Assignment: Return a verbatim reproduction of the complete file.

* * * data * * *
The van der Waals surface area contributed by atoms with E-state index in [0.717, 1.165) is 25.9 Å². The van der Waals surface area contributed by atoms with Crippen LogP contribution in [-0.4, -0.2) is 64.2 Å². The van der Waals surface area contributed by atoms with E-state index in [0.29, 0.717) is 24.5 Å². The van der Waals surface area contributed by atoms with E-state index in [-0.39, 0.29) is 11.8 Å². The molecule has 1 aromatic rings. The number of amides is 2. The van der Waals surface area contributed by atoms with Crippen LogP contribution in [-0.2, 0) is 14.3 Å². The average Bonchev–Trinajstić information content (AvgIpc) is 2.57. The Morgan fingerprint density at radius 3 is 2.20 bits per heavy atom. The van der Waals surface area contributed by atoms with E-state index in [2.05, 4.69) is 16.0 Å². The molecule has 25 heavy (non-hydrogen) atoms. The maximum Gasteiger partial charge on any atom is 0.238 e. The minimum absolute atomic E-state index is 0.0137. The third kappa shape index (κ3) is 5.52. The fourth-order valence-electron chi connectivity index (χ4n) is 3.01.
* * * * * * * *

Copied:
The van der Waals surface area contributed by atoms with E-state index in [0.717, 1.165) is 25.9 Å². The van der Waals surface area contributed by atoms with Crippen LogP contribution in [-0.4, -0.2) is 64.2 Å². The van der Waals surface area contributed by atoms with E-state index in [0.29, 0.717) is 24.5 Å². The van der Waals surface area contributed by atoms with E-state index in [-0.39, 0.29) is 11.8 Å². The molecule has 1 aromatic rings. The number of amides is 2. The van der Waals surface area contributed by atoms with Crippen LogP contribution in [-0.2, 0) is 14.3 Å². The average Bonchev–Trinajstić information content (AvgIpc) is 2.57. The Morgan fingerprint density at radius 3 is 2.20 bits per heavy atom. The van der Waals surface area contributed by atoms with E-state index in [2.05, 4.69) is 16.0 Å². The molecule has 25 heavy (non-hydrogen) atoms. The maximum Gasteiger partial charge on any atom is 0.238 e. The minimum absolute atomic E-state index is 0.0137. The third kappa shape index (κ3) is 5.52. The fourth-order valence-electron chi connectivity index (χ4n) is 3.01.